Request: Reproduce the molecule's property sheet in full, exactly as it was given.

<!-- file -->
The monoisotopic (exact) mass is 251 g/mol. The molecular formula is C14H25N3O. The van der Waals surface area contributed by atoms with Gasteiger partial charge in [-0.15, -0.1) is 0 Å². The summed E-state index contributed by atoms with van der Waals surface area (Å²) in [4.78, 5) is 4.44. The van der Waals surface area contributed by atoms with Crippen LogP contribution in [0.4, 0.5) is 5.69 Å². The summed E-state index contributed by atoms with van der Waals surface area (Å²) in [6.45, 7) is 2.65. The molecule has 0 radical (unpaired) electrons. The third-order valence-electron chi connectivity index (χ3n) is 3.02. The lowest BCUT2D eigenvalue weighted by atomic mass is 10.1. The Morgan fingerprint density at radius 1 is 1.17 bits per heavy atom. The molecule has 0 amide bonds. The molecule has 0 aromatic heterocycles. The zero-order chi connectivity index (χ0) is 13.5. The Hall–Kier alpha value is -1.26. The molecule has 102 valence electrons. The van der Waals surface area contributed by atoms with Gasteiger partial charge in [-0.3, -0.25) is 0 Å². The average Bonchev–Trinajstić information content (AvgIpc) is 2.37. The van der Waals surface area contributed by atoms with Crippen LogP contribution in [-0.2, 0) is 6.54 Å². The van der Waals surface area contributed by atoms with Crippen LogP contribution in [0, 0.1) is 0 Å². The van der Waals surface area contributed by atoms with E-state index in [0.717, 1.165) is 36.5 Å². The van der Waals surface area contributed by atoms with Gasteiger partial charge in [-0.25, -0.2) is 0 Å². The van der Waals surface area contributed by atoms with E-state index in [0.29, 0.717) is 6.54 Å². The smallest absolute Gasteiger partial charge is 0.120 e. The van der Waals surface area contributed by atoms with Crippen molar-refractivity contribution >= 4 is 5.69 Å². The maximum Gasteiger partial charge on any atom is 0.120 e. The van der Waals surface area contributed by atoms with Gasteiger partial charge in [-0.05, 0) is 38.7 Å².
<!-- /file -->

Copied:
The monoisotopic (exact) mass is 251 g/mol. The molecular formula is C14H25N3O. The van der Waals surface area contributed by atoms with Gasteiger partial charge in [-0.15, -0.1) is 0 Å². The summed E-state index contributed by atoms with van der Waals surface area (Å²) in [4.78, 5) is 4.44. The van der Waals surface area contributed by atoms with Crippen LogP contribution in [0.4, 0.5) is 5.69 Å². The summed E-state index contributed by atoms with van der Waals surface area (Å²) in [6.45, 7) is 2.65. The molecule has 0 radical (unpaired) electrons. The third-order valence-electron chi connectivity index (χ3n) is 3.02. The lowest BCUT2D eigenvalue weighted by atomic mass is 10.1. The Morgan fingerprint density at radius 1 is 1.17 bits per heavy atom. The molecule has 0 amide bonds. The molecule has 0 aromatic heterocycles. The zero-order chi connectivity index (χ0) is 13.5. The Hall–Kier alpha value is -1.26. The molecule has 102 valence electrons. The van der Waals surface area contributed by atoms with Gasteiger partial charge in [-0.3, -0.25) is 0 Å². The average Bonchev–Trinajstić information content (AvgIpc) is 2.37. The van der Waals surface area contributed by atoms with Crippen LogP contribution in [-0.2, 0) is 6.54 Å². The van der Waals surface area contributed by atoms with Crippen LogP contribution in [0, 0.1) is 0 Å². The van der Waals surface area contributed by atoms with E-state index in [0.717, 1.165) is 36.5 Å². The van der Waals surface area contributed by atoms with Gasteiger partial charge in [-0.25, -0.2) is 0 Å². The van der Waals surface area contributed by atoms with E-state index in [0.29, 0.717) is 6.54 Å². The smallest absolute Gasteiger partial charge is 0.120 e. The van der Waals surface area contributed by atoms with Crippen molar-refractivity contribution >= 4 is 5.69 Å². The maximum Gasteiger partial charge on any atom is 0.120 e. The van der Waals surface area contributed by atoms with Gasteiger partial charge in [-0.05, 0) is 38.7 Å².